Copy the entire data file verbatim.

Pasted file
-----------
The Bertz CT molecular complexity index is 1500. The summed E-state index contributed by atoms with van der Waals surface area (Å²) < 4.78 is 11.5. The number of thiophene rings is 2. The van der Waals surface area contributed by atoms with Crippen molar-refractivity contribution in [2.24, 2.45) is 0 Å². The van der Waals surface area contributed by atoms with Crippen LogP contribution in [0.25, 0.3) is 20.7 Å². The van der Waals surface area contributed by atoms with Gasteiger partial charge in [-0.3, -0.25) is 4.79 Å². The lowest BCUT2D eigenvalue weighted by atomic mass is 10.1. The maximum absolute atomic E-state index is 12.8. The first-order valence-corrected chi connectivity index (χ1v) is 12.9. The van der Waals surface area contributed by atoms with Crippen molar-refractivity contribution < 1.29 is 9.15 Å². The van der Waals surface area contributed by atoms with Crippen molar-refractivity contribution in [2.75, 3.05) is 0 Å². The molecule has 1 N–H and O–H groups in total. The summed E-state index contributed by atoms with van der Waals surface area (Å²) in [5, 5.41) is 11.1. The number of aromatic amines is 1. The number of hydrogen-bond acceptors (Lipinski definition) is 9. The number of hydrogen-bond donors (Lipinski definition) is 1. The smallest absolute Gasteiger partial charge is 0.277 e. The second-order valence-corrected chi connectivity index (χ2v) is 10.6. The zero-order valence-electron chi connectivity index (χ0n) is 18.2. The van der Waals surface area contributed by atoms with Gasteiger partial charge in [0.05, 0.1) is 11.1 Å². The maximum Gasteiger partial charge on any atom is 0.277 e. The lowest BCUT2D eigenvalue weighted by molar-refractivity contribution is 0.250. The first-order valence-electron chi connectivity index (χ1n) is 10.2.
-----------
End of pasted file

The Bertz CT molecular complexity index is 1500. The summed E-state index contributed by atoms with van der Waals surface area (Å²) < 4.78 is 11.5. The number of thiophene rings is 2. The van der Waals surface area contributed by atoms with Crippen molar-refractivity contribution in [2.24, 2.45) is 0 Å². The van der Waals surface area contributed by atoms with Crippen LogP contribution in [0.25, 0.3) is 20.7 Å². The van der Waals surface area contributed by atoms with Gasteiger partial charge in [-0.3, -0.25) is 4.79 Å². The lowest BCUT2D eigenvalue weighted by atomic mass is 10.1. The maximum absolute atomic E-state index is 12.8. The first-order valence-corrected chi connectivity index (χ1v) is 12.9. The van der Waals surface area contributed by atoms with Crippen molar-refractivity contribution < 1.29 is 9.15 Å². The van der Waals surface area contributed by atoms with Crippen molar-refractivity contribution in [2.75, 3.05) is 0 Å². The molecule has 1 N–H and O–H groups in total. The summed E-state index contributed by atoms with van der Waals surface area (Å²) in [5, 5.41) is 11.1. The number of aromatic amines is 1. The number of hydrogen-bond acceptors (Lipinski definition) is 9. The number of hydrogen-bond donors (Lipinski definition) is 1. The smallest absolute Gasteiger partial charge is 0.277 e. The second-order valence-corrected chi connectivity index (χ2v) is 10.6. The zero-order valence-electron chi connectivity index (χ0n) is 18.2. The van der Waals surface area contributed by atoms with Gasteiger partial charge in [0.05, 0.1) is 11.1 Å². The maximum Gasteiger partial charge on any atom is 0.277 e. The lowest BCUT2D eigenvalue weighted by molar-refractivity contribution is 0.250. The first-order valence-electron chi connectivity index (χ1n) is 10.2.